Hawthorn ruckman Jack Fitzpatrick is the latest player to retire after ongoing concussion issues.

The 26-year-old was advised by doctors to retire from the game, after he was concussed in his only senior game for the year in Round 8.

St Kilda defender and former Sydney premiership player Sean Dempster also announced his retirement earlier this year because of concussion fears.

While at just 22 years of age, former Lion Justin Clarke was forced to retire in 2016 as concussion symptoms lingered and plagued his short career.

This is why the AFL will continue to penalise players for putting the welfare of an opponent at risk with forceful tackles, while the players themselves will need to adjust their techniques accordingly.

But Connolly, who spent 30 years at The Age newspaper, believes this new way the MRP are ruling on these types of incidents can be a risky thing for the game.

“There’s been more and more weight attached to consequences of an action rather than the intent, which I think is a bit dangerous,” he tells upstart.

“In a collision sport, it’s quite possible to have no malicious intent, and yet by quirk of circumstance or gravity, the guy is suffering consequences.

“I’ve seen plenty of occasions where someone has really set out to fix someone up and it doesn’t have that impact, and yet their intent was worse than the first bloke.”

Due to the way the game is played now, it’s a positive thing that the AFL are investing more time into dealing with concussion.

And it’s timely with the evolution of the sport.

“The game has changed now. It’s more of an athletic sport. It’s a faster game, players are stronger and it’s fair to say impacts from collisions are heavier,” says Connolly.

“It seems like the more studies that are done on concussion the greater the pool of knowledge about it. There’s definitely an attempt to clean up the game.

“They’ve taken on a greater sense of urgency with the rise of women’s football as well.”

There will always be a subjective range of opinions with people from the AFL public, who have experienced different levels of football in different eras, questioning the application of new rules and interpretations.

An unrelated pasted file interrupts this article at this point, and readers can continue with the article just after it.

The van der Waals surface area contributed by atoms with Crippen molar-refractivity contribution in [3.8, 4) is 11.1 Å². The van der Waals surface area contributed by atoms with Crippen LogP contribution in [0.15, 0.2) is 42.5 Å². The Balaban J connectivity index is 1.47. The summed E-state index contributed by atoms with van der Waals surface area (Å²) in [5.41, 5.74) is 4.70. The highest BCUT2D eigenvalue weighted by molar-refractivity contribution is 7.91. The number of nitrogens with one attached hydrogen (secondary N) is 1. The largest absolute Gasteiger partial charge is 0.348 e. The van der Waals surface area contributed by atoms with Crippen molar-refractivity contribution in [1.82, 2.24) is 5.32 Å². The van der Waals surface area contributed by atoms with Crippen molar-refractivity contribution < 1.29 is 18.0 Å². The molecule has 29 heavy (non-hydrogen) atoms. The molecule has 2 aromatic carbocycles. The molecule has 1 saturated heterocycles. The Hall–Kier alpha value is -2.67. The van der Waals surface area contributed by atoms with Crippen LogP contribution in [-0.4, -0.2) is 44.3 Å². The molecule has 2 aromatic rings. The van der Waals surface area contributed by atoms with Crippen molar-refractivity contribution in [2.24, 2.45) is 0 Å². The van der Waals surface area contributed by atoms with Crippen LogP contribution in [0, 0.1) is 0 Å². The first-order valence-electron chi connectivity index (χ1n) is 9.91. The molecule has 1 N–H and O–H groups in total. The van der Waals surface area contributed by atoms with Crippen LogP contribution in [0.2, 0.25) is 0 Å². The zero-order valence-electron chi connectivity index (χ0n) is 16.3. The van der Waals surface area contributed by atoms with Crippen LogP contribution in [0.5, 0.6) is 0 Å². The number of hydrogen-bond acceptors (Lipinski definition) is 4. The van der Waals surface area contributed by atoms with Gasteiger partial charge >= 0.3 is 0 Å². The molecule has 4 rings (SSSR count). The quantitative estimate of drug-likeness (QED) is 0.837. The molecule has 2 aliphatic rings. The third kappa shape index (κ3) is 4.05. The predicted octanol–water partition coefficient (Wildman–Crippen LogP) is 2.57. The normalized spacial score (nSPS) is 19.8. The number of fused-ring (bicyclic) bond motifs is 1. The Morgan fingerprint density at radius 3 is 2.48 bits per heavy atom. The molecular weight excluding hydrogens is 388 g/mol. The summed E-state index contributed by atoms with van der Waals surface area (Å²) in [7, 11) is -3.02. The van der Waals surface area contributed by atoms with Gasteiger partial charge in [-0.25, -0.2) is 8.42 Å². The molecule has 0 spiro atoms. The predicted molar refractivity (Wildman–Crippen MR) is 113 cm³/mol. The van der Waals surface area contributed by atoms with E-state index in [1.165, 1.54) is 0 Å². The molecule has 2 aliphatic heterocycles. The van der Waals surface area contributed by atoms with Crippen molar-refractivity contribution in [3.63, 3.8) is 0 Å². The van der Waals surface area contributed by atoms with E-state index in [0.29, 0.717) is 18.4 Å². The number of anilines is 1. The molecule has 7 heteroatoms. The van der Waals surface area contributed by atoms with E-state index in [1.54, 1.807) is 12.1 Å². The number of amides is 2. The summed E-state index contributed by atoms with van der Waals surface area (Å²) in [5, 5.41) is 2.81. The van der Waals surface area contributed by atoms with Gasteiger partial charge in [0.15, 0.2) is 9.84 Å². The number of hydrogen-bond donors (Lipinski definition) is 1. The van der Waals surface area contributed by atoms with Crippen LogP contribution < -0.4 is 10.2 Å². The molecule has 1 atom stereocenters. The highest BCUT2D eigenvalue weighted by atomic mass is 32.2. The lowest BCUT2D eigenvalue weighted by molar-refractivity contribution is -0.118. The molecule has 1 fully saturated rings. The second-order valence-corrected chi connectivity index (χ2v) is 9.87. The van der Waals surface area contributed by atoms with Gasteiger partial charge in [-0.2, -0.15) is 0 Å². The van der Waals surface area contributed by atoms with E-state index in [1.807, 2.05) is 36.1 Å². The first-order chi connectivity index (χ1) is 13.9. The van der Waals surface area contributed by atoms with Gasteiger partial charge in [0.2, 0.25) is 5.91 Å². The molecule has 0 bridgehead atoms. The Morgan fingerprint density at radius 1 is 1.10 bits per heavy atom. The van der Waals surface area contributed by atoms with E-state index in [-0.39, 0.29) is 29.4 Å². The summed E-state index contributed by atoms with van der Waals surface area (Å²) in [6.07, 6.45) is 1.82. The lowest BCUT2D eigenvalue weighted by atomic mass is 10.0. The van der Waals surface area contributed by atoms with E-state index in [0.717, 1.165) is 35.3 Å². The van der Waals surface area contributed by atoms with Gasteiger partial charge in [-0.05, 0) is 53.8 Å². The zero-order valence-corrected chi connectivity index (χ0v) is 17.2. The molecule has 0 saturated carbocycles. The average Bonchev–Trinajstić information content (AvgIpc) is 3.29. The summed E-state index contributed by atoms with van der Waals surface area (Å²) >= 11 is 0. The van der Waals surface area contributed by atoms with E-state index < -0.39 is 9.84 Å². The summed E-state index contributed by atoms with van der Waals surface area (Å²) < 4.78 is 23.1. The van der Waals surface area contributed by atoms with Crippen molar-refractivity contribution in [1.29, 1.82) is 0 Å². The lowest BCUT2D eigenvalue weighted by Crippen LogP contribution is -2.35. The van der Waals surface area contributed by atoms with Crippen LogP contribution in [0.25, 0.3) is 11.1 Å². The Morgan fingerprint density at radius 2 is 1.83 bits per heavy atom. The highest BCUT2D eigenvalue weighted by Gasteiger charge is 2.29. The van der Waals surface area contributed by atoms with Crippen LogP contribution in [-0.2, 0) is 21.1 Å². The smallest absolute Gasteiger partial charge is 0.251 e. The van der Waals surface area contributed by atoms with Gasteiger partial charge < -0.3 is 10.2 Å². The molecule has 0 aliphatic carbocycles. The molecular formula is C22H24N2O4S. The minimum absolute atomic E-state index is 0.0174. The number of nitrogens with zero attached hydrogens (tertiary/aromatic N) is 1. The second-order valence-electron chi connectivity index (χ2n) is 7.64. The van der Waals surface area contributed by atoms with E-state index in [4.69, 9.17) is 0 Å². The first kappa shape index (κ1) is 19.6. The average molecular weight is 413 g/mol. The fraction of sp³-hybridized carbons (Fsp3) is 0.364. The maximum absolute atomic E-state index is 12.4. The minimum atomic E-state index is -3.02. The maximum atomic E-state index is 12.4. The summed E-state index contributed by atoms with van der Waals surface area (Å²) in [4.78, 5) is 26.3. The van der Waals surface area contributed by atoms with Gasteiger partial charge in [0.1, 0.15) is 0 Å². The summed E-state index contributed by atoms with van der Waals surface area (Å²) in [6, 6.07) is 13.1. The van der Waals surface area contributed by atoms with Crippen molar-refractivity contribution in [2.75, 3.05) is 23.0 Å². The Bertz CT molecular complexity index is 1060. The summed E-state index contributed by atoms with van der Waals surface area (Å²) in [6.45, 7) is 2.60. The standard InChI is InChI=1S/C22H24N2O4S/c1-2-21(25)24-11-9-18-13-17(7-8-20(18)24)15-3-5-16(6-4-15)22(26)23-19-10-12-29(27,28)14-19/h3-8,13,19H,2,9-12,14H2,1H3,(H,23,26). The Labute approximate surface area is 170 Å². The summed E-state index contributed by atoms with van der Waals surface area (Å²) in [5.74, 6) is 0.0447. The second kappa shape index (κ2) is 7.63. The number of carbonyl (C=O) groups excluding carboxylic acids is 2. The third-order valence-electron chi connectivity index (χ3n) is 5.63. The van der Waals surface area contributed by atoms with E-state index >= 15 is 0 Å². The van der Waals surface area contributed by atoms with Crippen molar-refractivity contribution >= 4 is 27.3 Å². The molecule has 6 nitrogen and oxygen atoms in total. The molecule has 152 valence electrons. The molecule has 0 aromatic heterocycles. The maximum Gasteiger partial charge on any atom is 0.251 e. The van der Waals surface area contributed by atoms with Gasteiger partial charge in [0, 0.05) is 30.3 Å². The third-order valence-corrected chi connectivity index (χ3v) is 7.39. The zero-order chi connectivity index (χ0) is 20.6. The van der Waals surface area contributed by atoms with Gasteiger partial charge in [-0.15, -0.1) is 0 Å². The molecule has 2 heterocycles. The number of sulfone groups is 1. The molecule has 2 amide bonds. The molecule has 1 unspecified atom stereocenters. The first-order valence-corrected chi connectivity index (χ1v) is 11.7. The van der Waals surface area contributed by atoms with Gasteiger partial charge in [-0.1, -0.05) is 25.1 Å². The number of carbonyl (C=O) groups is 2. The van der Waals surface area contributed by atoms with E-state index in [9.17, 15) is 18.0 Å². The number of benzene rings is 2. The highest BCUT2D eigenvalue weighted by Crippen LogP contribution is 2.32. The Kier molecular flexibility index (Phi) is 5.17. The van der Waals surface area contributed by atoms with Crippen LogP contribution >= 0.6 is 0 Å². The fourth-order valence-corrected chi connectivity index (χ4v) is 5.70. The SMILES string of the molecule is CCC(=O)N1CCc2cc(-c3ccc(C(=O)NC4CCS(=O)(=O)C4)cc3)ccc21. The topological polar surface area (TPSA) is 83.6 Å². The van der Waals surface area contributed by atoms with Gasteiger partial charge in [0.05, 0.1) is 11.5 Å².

But from what we’ve seen and what we know now, particularly with the high dangers in American football, the AFL has taken a step in the right direction with the goal of ensuring professional players remain functional once their careers have ended.

A player getting suspended for a dangerous tackle is not softening a tough and physical game, but rather, improving it.

Connolly explains why more tackles now are leaving players concussed compared to two decades ago, while also suggesting that an umpire’s interpretation of prior opportunity – which was another hot topic this season – could have an impact.

“I felt like this season perhaps tackles weren’t being rewarded enough,” says Connolly.

“The only thing you can do with a tackle if you won’t be rewarded with a free kick is actually hurt a player.

“If you have a look at how many stoppages there are now compared to 20 years ago and how many tackles are applied now …  there’s going to be more tackles which means more opportunities for players to be concussed.”

Connolly insists that a larger number of tackles that go rewarded could aid the situation, but noted this would be a “cyclical thing” due to umpiring inconsistencies.

Several AFL players have put an end to their career since the turn of the millennium due to ongoing concussion or other head-related injuries.

If former St Kilda player Justin Koschitzke fainting on live television isn’t convincing enough, then nothing will be.

Concussion has been a major problem for sport across the globe, and now, there are concerns that these head injuries – which are prominent in other sports – are growing in Aussie Rules.

Protecting the head of a player is an initiative that will see the AFL grow into a safer code, which is suitable for both sexes.

 

 

   Jarryd Barca is a third-year Media and Communications (Sport Journalism) student at La Trobe University. You can follow him on Twitter @j96barca